In 1925 the standard of music in church
services was in serious decline. The organist retired
due to ill-health and the choir master was given a
month’s notice, which led to the appointment of the
legendary Richard Thew as organist and choir master – a
position he held until his death in 1981.
Within a few short years Richard had
reformed and rebuilt the choir into one of the most
competent bodies of singers in Sydney. Under his
leadership Rockdale Congregational Church choir sang on
radio, won the coveted T.E. Rofe Trophy for church
choirs in the City of Sydney Eisteddfod so many times
that in 1958 no other choir even entered the contest.
In 1963 the choir also won the Church Choir Championship
in the Australian Eisteddfod in Canberra.
Although it never had more than 45
members, such was the choir’s fame that some of
Australia’s top soloists, including Dame Joan Sutherland
regarded it a privilege to sing with them.
For many years the church helped support
sister churches at Brighton-le-Sands and South Brighton,
and rejoiced in the opening of Congregational Churches
at Arncliffe (1893) and Bexley (1912).
1949 saw the membership of Rockdale
Congregational church peak at 219, and in its time it
produced at least three candidates for full-time
ministry, C.B. Cockett in 1915, Ernest Bowles in 1932
and Terence Corkin who was ordained in 1981.
As part of its service to the community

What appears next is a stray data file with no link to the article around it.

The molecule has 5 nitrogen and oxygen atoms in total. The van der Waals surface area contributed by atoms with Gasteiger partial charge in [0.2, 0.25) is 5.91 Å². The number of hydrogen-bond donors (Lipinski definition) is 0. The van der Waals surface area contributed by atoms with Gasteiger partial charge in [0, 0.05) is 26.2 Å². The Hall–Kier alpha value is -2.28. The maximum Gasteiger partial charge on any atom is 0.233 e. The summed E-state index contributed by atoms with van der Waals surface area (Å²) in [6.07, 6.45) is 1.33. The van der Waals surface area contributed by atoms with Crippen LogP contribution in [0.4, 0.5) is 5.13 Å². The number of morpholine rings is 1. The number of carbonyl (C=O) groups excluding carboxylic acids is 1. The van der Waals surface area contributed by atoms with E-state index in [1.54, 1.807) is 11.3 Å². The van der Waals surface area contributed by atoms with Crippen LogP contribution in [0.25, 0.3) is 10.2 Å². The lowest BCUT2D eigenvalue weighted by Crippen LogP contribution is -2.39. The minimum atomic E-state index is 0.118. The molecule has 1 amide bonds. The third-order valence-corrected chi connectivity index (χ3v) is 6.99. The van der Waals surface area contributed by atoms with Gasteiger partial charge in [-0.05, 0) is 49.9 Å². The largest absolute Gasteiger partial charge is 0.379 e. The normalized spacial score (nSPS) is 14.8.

the church started what is now the Frederick St.
Kindergarten in 1949, and was involved in the formation
of a Mobile Nursing Service and Meals on Wheels in the
early 1960’s. In the 1970’s work started on the Bruce
Sharp Lodge and Mayflower Village to provide hostel and
self-care accommodation for older people. The Lodge,
named after one of the church deacons who was a driving
force behind its establishment, was officially opened in
Hwa Korean Uniting Church used the facilities from 1989
until they re-located to South Hurstville in 2003.
Since then it has been used by
by “Sveto Hristovo Voskresenie”
Macedonian Orthodox Church.
ROCKDALE UNITING CHURCH
The Uniting Church in Australia was
inaugurated on 22nd June 1977, but the
Congregational and the Methodist Churches here in
Rockdale had already come together about 2 years earlier
to form one congregation.
In November 1981 the West Botany St.
Church held its final service and joined our church. The
church building was sold to the Traditional Catholics
and the electronic organ was installed in our church in
In 1995, there was a recognition that our
church’s membership didn’t reflect the ethnic make-up of
those living around us. We were also aware that there
were many in our community who felt lonely, isolated and
powerless because of their lack of English, and so we
began English Conversation classes on a Friday mornings.
In 1998 we also began monthly
International Family Dinners and Easy English Services
to provide Christian fellowship and worship for people
from non-English speaking backgrounds, We’ve also sought
to provide pastoral care and advocacy for new arrivals.
In 2000 we joined the internet set with
the development of our web-site by Stephen Oades.
In 2004 with the assistance of funds from
the NSW Synod of the Uniting Church, we were able to
employ Lynette Ferguson part-time as a Children’s and
Family worker and Tiny Tse, also part-time, joined us in
2006 as a New Arrivals’ Worker. Lynette left us at
the end of 2007, and Sharon Harnwell has joined the team
as Children's and Family worker and worked with us
through to 2009.
Reverend Martin Goodwin took up the
challenge to become our minister in July 2007.